While working on a sheet metal part, it may become necessary to flatten your part before making further changes to your geometry. Intuitively, you might want to activate the “Flatten” command in Solidworks to flatten your sheet metal onto a single sheet to make your cuts on, however you'll probably run into some issues with this. Solidworks generally considers two types of sheet metal features: Formed Features and Flattened Features. Formed Features are features that can be seen in the bent/formed state of the geometry, while Flattened Features are features that ONLY show while the flat-pattern is active. Therefore, Solidworks won’t actually propagate any edits on the flat-pattern of your part to the bent state of your sheet metal.
Let's see what happens when we make edits using the Flatten feature versus using the Fold/Unfold Feature:
Using the Flatten Feature
Here, we flattened the part and created a cut-extrude while the part is in its flattened state. When we unflatten the geometry, we get the following behavior:
The cut is suppressed along with the flat-pattern feature. This is because Solidworks is designed to differentiate between formed features and flat-pattern features by considering everything above the “Flat-Pattern” feature as a formed feature and everything below the “Flat-Pattern” feature as a flat-pattern feature.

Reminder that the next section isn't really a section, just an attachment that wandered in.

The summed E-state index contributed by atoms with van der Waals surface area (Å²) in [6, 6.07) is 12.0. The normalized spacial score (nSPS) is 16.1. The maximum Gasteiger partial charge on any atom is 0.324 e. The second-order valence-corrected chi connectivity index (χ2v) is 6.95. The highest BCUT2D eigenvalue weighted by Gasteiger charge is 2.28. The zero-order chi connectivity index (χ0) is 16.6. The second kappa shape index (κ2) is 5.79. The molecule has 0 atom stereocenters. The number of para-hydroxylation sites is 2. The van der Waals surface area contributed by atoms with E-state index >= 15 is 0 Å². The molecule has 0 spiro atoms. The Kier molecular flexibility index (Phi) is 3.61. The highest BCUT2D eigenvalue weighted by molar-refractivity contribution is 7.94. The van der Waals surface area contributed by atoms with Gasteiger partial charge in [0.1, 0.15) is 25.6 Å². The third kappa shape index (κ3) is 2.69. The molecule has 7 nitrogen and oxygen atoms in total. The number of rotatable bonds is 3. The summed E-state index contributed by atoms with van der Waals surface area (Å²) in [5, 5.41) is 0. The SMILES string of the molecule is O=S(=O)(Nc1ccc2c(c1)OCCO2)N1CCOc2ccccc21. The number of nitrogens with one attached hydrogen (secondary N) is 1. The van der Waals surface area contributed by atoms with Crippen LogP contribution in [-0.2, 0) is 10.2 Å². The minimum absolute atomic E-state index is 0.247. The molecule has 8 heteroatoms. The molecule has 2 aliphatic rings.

Using the Fold/Unfold Features
Now let's try using the “Unfold” and “Fold” commands. You can find these commands on the sheet metal toolbar:
The “Flatten” command is essentially an automation of the “Unfold” and “Fold” commands, but with the “Unfold” and “Fold” commands, we can flatten the part, create features, and then fold the part back up without losing any of our edits.
To begin, we’ll unfold one of the edge flanges in our sheet metal geometry by choosing the bottom face as our fixed face and the edge flange’s bend as the bend to unfold:
After we click “ok”, we receive the following result:
We then draw our cut-extrude as shown below:
Notice how the cut-extrude is now ABOVE the “Flat-Pattern” feature in the feature tree. This means that this cut-extrude will still be shown when we refold the part back to its original configuration.
Next, we use the Fold feature, the same parameters for fixed face and bends to fold are chosen:
Here we can see that the cut-extrude was correctly propagated back to the folded state, as we originally desired. Since all formed features are preserved when entering our flat-pattern state, our cut should also appear in our flattened state:
The hole created using the Unfold/Fold features was correctly propagated to the flattened state as we expected. This is the correct workflow to use whenever you need to make edits to a flattened piece of sheet metal, but still want to see those changes in its formed state.
If you’re still having trouble propagating edits in your flattened state to your formed state, feel free to call Hawk Ridge Systems Technical Support at 877.266.4469 (US) or 866.587.6803 (Canada).